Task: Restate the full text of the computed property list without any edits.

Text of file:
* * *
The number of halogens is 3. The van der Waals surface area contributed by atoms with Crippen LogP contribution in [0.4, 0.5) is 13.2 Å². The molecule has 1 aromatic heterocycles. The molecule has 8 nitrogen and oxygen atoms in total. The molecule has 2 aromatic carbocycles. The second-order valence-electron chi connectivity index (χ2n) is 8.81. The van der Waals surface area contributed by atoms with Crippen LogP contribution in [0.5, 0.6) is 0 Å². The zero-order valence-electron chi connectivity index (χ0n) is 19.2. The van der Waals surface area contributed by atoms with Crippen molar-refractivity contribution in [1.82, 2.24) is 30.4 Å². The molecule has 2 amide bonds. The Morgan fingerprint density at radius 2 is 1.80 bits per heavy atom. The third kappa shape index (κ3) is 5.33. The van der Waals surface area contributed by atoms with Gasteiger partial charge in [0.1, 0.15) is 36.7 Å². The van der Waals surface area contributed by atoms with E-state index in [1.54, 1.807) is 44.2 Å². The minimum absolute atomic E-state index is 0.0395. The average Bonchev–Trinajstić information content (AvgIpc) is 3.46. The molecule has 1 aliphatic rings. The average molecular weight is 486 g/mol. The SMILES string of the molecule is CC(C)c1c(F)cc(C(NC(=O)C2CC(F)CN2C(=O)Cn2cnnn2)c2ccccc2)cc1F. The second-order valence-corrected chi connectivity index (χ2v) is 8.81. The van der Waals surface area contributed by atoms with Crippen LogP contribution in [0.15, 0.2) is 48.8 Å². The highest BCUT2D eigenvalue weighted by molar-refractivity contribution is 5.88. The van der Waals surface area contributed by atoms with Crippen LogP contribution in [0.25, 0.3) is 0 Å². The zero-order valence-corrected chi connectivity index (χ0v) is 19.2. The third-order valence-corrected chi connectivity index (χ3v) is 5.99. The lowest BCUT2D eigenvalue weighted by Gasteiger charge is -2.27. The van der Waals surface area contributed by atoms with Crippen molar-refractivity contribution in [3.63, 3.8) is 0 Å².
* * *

The number of halogens is 3. The van der Waals surface area contributed by atoms with Crippen LogP contribution in [0.4, 0.5) is 13.2 Å². The molecule has 1 aromatic heterocycles. The molecule has 8 nitrogen and oxygen atoms in total. The molecule has 2 aromatic carbocycles. The second-order valence-electron chi connectivity index (χ2n) is 8.81. The van der Waals surface area contributed by atoms with Crippen LogP contribution in [0.5, 0.6) is 0 Å². The zero-order valence-electron chi connectivity index (χ0n) is 19.2. The van der Waals surface area contributed by atoms with Crippen molar-refractivity contribution in [1.82, 2.24) is 30.4 Å². The molecule has 2 amide bonds. The Morgan fingerprint density at radius 2 is 1.80 bits per heavy atom. The third kappa shape index (κ3) is 5.33. The van der Waals surface area contributed by atoms with Gasteiger partial charge in [0.1, 0.15) is 36.7 Å². The van der Waals surface area contributed by atoms with E-state index in [1.54, 1.807) is 44.2 Å². The minimum absolute atomic E-state index is 0.0395. The average Bonchev–Trinajstić information content (AvgIpc) is 3.46. The molecule has 1 aliphatic rings. The average molecular weight is 486 g/mol. The SMILES string of the molecule is CC(C)c1c(F)cc(C(NC(=O)C2CC(F)CN2C(=O)Cn2cnnn2)c2ccccc2)cc1F. The second-order valence-corrected chi connectivity index (χ2v) is 8.81. The van der Waals surface area contributed by atoms with Crippen LogP contribution in [0.15, 0.2) is 48.8 Å². The highest BCUT2D eigenvalue weighted by molar-refractivity contribution is 5.88. The van der Waals surface area contributed by atoms with Crippen LogP contribution in [0.25, 0.3) is 0 Å². The zero-order valence-corrected chi connectivity index (χ0v) is 19.2. The third-order valence-corrected chi connectivity index (χ3v) is 5.99. The lowest BCUT2D eigenvalue weighted by Gasteiger charge is -2.27. The van der Waals surface area contributed by atoms with Crippen molar-refractivity contribution in [3.63, 3.8) is 0 Å².